WASHINGTON (WCMH) - Last week, was another contentious week in Washington, capped by the announcement that Justice Anthony Kennedy, the man viewed as the centrist voice on the United States Supreme Court, would be retiring.
Within hours of the announcement, President Donald J. Trump was talking about reshaping the ideology of the court and Democrats were calling for a delay on a nomination until after the midterm elections.
Kennedy represented the consensus position on the court, leaning neither to the far left nor to the far right. He wrote the ruling on marriage equality and supported the decision of Roe v. Wade. However, Kennedy also supported the controversial decision in Citizens United, giving businesses unfettered rights to make campaign contributions. He was the swing vote in many cases, and Ohio lawmakers say they are bracing for a fight when it comes time to confirm his replacement.
“Justice Kennedy has given great service to our country. Sometimes, I’ve agreed with him; sometimes, I’ve disagreed with him,” said Rep. Steve Stivers. “I certainly respect his service to our country and I think, obviously that sets off a nomination fight that will be played out through the executive branch and the Senate.”
Stivers says the House of Representative closely watches confirmation battles that play out on the Senate floor.
Rep. Joyce Beatty says Kennedy’s retirement is a loss for the country but wishes him well in retirement.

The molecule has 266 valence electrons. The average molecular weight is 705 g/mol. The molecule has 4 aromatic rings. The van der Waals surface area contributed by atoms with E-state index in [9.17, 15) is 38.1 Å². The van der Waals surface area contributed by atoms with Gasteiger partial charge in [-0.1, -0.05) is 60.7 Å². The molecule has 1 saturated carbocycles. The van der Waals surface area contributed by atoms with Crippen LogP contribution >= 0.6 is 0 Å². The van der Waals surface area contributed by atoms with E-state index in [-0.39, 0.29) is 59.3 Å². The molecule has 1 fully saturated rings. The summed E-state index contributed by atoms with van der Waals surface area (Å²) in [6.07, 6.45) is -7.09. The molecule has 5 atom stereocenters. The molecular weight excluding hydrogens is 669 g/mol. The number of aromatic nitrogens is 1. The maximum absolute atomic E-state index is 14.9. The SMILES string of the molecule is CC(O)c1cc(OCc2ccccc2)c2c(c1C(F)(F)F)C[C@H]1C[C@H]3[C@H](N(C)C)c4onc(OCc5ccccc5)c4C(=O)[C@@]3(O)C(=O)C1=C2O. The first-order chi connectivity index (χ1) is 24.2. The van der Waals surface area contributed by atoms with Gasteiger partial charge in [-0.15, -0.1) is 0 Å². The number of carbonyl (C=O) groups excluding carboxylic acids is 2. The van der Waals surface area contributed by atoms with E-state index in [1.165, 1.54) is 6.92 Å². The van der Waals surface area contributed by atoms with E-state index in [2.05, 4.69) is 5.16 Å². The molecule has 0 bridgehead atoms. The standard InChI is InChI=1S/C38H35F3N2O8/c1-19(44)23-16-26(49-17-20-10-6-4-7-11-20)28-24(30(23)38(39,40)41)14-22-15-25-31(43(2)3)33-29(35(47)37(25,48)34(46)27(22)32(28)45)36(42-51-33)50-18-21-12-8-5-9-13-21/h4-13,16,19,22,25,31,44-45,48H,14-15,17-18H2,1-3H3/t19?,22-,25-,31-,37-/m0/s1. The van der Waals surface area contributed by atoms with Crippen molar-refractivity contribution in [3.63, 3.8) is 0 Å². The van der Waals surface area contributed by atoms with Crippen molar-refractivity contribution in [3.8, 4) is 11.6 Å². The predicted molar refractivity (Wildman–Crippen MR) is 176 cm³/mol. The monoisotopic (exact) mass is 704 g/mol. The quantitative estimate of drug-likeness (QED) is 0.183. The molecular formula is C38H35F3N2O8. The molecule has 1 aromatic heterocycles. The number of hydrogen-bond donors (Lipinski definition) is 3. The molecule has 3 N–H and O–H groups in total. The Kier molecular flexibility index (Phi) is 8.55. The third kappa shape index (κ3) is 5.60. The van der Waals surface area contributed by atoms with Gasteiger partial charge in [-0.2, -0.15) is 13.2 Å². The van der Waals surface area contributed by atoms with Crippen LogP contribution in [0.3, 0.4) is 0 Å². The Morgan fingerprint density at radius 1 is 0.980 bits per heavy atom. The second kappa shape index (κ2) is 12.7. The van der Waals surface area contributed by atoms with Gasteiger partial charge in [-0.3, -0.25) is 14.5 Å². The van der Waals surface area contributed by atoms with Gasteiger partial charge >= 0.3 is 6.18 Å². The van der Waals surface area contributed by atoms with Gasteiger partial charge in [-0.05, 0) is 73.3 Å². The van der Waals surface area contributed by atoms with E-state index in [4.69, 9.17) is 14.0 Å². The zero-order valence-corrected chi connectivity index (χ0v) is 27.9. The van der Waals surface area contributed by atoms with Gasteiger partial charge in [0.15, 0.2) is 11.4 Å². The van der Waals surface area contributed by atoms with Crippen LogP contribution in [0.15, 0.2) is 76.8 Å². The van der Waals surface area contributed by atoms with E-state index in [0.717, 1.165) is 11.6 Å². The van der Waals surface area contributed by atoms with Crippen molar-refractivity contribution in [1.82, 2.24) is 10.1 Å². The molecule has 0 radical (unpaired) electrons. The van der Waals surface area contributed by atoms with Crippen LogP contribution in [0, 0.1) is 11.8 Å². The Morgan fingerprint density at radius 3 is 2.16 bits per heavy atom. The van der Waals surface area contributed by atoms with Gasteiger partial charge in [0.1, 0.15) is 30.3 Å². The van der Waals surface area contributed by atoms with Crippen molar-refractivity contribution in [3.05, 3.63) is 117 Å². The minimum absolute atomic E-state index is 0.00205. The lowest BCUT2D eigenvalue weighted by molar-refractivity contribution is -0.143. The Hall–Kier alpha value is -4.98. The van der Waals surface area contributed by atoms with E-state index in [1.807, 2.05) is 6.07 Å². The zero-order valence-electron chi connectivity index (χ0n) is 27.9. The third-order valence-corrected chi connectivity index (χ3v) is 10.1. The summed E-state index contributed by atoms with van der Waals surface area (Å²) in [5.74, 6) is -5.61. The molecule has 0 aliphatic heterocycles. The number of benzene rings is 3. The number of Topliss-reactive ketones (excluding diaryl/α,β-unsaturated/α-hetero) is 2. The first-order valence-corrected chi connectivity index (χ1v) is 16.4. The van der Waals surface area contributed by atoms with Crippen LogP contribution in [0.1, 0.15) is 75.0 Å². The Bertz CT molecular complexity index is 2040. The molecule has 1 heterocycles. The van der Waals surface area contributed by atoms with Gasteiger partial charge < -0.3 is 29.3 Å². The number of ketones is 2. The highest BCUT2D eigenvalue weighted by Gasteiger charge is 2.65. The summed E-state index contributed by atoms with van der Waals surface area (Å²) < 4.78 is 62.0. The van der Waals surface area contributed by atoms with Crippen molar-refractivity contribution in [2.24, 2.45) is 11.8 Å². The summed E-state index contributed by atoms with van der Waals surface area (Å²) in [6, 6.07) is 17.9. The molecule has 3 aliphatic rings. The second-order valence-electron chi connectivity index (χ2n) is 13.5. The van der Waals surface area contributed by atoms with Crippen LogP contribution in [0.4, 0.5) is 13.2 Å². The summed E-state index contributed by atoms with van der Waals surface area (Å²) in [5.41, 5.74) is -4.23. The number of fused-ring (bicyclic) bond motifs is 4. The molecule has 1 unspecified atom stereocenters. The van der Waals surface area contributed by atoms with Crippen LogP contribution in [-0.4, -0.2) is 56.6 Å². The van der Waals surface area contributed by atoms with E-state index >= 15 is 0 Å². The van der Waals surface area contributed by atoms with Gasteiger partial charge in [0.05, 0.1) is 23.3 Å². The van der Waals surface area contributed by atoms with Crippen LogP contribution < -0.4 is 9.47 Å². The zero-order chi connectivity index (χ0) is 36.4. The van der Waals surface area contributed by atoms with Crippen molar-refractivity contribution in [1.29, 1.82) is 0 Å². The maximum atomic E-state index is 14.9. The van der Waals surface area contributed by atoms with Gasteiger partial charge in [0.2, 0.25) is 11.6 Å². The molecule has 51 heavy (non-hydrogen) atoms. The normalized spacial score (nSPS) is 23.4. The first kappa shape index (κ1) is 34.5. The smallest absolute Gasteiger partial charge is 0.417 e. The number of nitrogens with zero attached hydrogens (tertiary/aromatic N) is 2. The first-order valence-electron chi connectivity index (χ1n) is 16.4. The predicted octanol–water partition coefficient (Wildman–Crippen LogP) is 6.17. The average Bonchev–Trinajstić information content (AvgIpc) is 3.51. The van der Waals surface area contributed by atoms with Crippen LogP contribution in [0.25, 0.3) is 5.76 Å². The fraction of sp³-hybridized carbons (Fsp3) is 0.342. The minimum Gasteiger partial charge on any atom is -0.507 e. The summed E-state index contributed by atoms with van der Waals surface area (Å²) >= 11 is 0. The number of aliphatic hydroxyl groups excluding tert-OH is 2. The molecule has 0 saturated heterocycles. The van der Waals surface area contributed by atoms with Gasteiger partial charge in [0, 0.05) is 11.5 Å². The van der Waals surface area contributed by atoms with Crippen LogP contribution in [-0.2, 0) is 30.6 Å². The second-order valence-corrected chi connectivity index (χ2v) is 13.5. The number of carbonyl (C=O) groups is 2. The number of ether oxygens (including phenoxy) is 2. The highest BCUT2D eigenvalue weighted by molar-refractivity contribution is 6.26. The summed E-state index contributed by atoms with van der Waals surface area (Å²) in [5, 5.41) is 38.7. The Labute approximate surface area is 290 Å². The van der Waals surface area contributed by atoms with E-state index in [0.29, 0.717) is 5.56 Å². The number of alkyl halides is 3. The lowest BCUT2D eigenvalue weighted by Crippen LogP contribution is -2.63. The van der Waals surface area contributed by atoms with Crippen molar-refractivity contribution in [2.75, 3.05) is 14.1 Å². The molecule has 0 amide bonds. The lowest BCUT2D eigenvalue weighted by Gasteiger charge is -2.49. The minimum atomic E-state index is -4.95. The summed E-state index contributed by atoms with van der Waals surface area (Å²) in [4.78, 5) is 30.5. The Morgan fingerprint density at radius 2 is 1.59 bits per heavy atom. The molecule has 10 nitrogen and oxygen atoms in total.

“[It’s] a sad day for America,” Beatty said. “I think it’s interesting we are standing here under this quote, ‘One nation, under God, indivisible with liberty and justice for all.’ That’s what he represented in his opinions.”
The replacement process involves Trump nominating a candidate for the seat and the Senate. Trump has already promised to reshape the court and the Senate is already arguing about when the nomination process should take place.
Senate Minority Leader Chuck Schumer said it’s hypocritical for Republicans to push for a vote before the midterm elections when they refused to hold a vote for former President Barack Obama’s pick before the 2016 election.
Republican Sen. Rob Portman defended his refusal to proceed with the confirmation process in 2016 and his eagerness to proceed with the nomination process for Kennedy’s replacement.
“It  was about the president being able to nominate somebody and that being part of how you or me or other people make decisions about who should be our presidential candidate,” Portman said. “That is within the president’s purview to decide who should be the nominee. In the election of 2016, I think people thought about that.”
Democratic Sen. Sherrod Brown is hoping the president finds a moderate candidate to replace Kennedy.
“I hope the president nominates somebody that is more middle-of-the-road that we can coalesce around and get 80 votes,” Brown said.
Brown also said that in his view, the court has become more partisan, ruling in favor of corporations and against workers.
“I’m hopeful that the president will nominate somebody that sides with workers,” he said.